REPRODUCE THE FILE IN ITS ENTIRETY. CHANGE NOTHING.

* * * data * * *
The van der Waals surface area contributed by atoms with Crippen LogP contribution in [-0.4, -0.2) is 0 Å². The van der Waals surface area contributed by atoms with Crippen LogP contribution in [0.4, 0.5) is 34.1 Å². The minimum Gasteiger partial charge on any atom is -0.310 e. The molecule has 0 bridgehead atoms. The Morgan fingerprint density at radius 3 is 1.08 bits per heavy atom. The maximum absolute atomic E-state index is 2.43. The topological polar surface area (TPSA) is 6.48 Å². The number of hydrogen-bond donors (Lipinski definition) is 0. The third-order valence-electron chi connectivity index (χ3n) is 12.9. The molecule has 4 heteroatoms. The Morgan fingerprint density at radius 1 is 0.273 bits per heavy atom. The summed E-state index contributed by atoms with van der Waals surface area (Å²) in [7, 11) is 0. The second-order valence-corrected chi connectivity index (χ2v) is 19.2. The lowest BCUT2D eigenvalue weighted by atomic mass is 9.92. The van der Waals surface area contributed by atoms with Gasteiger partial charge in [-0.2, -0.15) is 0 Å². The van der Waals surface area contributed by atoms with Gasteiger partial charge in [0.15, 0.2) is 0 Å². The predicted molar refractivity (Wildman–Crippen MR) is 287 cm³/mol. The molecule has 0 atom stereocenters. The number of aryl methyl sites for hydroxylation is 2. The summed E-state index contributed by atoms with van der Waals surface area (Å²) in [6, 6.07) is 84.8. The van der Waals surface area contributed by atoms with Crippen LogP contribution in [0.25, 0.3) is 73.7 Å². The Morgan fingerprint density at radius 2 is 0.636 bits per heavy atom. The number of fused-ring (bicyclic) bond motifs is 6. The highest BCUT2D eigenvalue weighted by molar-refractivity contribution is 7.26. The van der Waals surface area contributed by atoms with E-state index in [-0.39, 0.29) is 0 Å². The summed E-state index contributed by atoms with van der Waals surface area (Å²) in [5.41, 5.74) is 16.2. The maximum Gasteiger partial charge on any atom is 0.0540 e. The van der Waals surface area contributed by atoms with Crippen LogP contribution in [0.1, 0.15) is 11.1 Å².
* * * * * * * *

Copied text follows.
The van der Waals surface area contributed by atoms with Crippen LogP contribution in [-0.4, -0.2) is 0 Å². The van der Waals surface area contributed by atoms with Crippen LogP contribution in [0.4, 0.5) is 34.1 Å². The minimum Gasteiger partial charge on any atom is -0.310 e. The molecule has 0 bridgehead atoms. The Morgan fingerprint density at radius 3 is 1.08 bits per heavy atom. The maximum absolute atomic E-state index is 2.43. The topological polar surface area (TPSA) is 6.48 Å². The number of hydrogen-bond donors (Lipinski definition) is 0. The third-order valence-electron chi connectivity index (χ3n) is 12.9. The molecule has 4 heteroatoms. The Morgan fingerprint density at radius 1 is 0.273 bits per heavy atom. The summed E-state index contributed by atoms with van der Waals surface area (Å²) in [7, 11) is 0. The second-order valence-corrected chi connectivity index (χ2v) is 19.2. The lowest BCUT2D eigenvalue weighted by atomic mass is 9.92. The van der Waals surface area contributed by atoms with Gasteiger partial charge in [-0.2, -0.15) is 0 Å². The van der Waals surface area contributed by atoms with Gasteiger partial charge in [0.15, 0.2) is 0 Å². The predicted molar refractivity (Wildman–Crippen MR) is 287 cm³/mol. The molecule has 0 atom stereocenters. The number of aryl methyl sites for hydroxylation is 2. The summed E-state index contributed by atoms with van der Waals surface area (Å²) in [6, 6.07) is 84.8. The van der Waals surface area contributed by atoms with Crippen LogP contribution in [0.25, 0.3) is 73.7 Å². The Morgan fingerprint density at radius 2 is 0.636 bits per heavy atom. The number of fused-ring (bicyclic) bond motifs is 6. The highest BCUT2D eigenvalue weighted by molar-refractivity contribution is 7.26. The van der Waals surface area contributed by atoms with E-state index in [-0.39, 0.29) is 0 Å². The summed E-state index contributed by atoms with van der Waals surface area (Å²) in [5.41, 5.74) is 16.2. The maximum Gasteiger partial charge on any atom is 0.0540 e. The van der Waals surface area contributed by atoms with Crippen LogP contribution in [0.1, 0.15) is 11.1 Å².